December 26th 2009

  Buy Issue 2819

Articles from this issue:

EDITORIAL: A reflection on Christmas

CANBERRA OBSERVED: The new Opposition team

ENVIRONMENT: Copenhagen summit ignores 'Climategate' scandal

FINANCIAL CRISIS: Can the world expect a sustainable recovery?

FOREIGN AFFAIRS: The challenge of China

HUMAN RIGHTS: Commonwealth's double standards over Sri Lanka, Fiji

CULTURE: The sexualisation of girlhood

IDEOLOGIES: Radical environmentalism: the new socialism

CIVILISATION: What now after the cultural revolution?

MEDIA: Why America's newspapers are dying

IDEAS: Why haven't more people heard of G.K. Chesterton?

OPINION: Paid maternity leave and the war against women

A new name for News Weekly? (letter)

Why the democracies should support Taiwan (letter)

BOOK REVIEW: BLOODY VICTORY: The Sacrifice on the Somme and the making of the Twentieth Century, by William Philpott

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The new Opposition team

by national correspondent

News Weekly, December 26, 2009
It is going to take Kevin Rudd a few months to get Tony Abbott focussed in his crosshairs.

Mr Rudd needs time to find the new Opposition leader's weaknesses, to let him make mistakes and to gauge public reaction to a Liberal Party which has swung from being a lukewarm version of Labor under Malcolm Turnbull back to the socially conservative ideology which served John Howard well for more than a decade.

Liberal surprise wins in the recent Bradfield and Higgins by-elections suggest that Mr Abbott may be more attractive electorally than he has so far been given credit for. On the other hand, the results may have had more to do with the sensible decision to ditch support for Labor's Emissions Trading Scheme tax.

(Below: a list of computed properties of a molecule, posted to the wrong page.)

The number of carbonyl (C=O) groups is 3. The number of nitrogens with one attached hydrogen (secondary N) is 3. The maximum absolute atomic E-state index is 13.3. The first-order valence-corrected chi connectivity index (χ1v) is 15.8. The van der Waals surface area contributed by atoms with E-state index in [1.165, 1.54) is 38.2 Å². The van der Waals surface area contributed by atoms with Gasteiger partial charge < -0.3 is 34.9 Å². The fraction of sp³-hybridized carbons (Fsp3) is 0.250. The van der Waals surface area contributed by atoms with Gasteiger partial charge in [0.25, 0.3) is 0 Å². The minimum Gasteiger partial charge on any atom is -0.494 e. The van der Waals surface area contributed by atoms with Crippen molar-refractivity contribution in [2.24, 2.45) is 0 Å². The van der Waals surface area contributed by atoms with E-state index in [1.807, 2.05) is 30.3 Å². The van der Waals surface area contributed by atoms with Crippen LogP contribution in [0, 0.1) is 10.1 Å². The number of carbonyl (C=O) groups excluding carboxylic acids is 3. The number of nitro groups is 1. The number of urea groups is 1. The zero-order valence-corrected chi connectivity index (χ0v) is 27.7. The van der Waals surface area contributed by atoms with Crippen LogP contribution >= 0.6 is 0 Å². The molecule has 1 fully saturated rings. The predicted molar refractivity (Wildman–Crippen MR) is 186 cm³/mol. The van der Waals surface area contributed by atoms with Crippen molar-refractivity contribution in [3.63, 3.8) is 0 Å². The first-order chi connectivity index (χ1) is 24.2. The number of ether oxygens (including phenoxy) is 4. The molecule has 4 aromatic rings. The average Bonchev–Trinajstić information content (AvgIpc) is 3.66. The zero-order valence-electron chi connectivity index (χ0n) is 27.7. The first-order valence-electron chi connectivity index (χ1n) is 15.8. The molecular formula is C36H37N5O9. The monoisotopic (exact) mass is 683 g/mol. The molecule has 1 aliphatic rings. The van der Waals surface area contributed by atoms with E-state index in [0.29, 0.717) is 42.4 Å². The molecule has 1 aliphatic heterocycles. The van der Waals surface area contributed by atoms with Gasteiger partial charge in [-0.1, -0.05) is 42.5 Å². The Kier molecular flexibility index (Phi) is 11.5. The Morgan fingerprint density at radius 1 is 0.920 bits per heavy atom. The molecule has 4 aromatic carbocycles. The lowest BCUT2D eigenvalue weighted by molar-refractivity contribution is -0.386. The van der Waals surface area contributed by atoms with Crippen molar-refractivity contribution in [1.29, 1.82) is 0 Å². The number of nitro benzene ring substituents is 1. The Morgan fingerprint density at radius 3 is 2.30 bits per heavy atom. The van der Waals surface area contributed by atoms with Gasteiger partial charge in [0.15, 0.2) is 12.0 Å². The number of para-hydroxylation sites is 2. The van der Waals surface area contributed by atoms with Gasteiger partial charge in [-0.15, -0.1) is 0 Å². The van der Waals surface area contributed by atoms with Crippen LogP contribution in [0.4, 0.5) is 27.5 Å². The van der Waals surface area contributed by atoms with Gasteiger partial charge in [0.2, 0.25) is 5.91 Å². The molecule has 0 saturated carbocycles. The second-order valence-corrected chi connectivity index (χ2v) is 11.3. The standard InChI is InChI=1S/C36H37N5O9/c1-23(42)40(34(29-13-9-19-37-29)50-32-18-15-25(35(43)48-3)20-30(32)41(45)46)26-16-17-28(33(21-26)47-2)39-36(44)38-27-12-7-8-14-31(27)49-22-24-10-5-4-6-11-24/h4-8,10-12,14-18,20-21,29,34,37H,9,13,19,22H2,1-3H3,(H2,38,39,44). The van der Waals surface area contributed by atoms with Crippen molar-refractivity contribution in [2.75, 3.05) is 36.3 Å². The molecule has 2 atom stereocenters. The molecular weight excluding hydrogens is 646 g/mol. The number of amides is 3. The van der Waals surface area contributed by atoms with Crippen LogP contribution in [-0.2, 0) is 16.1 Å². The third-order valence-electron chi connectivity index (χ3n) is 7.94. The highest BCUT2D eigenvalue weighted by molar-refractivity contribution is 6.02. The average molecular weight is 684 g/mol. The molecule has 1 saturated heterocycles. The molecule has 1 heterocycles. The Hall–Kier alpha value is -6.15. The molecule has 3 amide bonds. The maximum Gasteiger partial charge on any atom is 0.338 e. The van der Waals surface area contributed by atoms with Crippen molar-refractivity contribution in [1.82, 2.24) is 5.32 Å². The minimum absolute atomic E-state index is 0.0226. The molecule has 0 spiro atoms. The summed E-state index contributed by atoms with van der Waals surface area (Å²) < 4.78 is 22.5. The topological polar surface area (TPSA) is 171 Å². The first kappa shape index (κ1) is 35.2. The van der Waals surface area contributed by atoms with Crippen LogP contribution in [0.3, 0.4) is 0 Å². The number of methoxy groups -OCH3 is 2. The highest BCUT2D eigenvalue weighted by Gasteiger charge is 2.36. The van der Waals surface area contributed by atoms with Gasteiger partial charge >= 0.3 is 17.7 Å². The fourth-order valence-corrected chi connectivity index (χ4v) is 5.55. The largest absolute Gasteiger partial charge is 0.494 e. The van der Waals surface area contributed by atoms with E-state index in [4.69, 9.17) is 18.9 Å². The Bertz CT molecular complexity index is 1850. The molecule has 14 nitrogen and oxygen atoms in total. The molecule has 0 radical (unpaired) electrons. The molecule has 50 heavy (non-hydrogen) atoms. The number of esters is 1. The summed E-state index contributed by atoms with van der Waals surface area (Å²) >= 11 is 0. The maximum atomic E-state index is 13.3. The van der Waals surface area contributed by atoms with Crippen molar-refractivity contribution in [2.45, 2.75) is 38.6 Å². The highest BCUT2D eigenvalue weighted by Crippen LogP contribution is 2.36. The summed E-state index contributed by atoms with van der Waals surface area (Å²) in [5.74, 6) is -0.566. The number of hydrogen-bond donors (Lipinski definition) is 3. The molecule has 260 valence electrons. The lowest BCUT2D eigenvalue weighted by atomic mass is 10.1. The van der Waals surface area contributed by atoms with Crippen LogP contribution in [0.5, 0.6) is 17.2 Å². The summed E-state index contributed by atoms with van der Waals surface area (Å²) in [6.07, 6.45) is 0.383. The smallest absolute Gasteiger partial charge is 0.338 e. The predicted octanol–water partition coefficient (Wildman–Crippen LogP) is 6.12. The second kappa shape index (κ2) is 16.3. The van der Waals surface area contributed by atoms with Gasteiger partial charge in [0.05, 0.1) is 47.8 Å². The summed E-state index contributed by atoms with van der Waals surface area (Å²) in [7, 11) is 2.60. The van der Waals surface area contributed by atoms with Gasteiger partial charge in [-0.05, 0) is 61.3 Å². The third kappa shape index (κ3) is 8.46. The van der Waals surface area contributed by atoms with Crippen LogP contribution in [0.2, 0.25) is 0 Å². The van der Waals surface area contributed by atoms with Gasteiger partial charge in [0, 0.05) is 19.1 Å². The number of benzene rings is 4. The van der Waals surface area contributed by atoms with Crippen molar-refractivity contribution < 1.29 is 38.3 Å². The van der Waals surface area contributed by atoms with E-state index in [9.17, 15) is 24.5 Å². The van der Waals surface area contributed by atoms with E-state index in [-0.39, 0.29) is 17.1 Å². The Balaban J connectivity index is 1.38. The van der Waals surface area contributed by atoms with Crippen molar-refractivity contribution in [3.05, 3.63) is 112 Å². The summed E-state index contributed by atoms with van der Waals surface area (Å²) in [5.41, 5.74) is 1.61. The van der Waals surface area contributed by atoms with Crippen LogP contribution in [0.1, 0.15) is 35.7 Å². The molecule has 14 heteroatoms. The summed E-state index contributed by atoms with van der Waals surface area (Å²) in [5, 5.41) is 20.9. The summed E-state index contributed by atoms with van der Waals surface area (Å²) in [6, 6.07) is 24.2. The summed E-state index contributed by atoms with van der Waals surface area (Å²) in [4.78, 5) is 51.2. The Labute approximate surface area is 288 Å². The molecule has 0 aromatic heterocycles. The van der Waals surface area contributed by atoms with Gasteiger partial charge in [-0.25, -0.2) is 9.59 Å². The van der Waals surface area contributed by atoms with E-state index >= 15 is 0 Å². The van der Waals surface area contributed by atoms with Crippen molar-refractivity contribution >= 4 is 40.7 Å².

The Prime Minister had been hoping to trounce the Coalition at the coming election in order to set Labor up for another two terms and provide the buffer needed for the tough decisions that are inevitably to come. This may yet happen if Labor assumptions that the "ultra-conservative" Abbott brand is like electoral rat poison turn out to be true. But a more likely outcome, particularly if Labor insists on keeping its ETS policy, is that Mr Rudd will be in for a competitive election.

Senior Labor Party strategists had been primed to fight an election against Mr Turnbull, and had prepared war games in the event of a switch to the more amiable Joe Hockey. But Mr Abbott's elevation has taken them by surprise. Mr Abbott's political style will be much harder to counter. He is more spontaneous, saying what he thinks rather than what focus groups tell him he should say, and he is prepared to be an alternative rather than an echo.

Labor thinks Mr Abbott is vulnerable on the basis of his public identification and defence of his Catholic beliefs and his views on abortion and other ethical issues. They also believe there is a perception of double standards for an MP who parades himself as a Catholic, but is also one of the most pugnacious MPs in the Parliament.

Putting aside the proposition that all Christian MPs must be meek and mild in the public domain, Mr Abbott himself is well aware, courtesy of his own daughter, that he has acquired the image of a "lame, gay, churchy loser". The problem for Labor though is that there is an even more prominent "lame, gay, churchy loser" in Australian politics — and he is living in the Lodge.

Asked about his mixing of politics and religion by one reporter, Mr Abbott retorted that at least he does not do doorstop interviews outside church on Sundays.

Frontbench appointments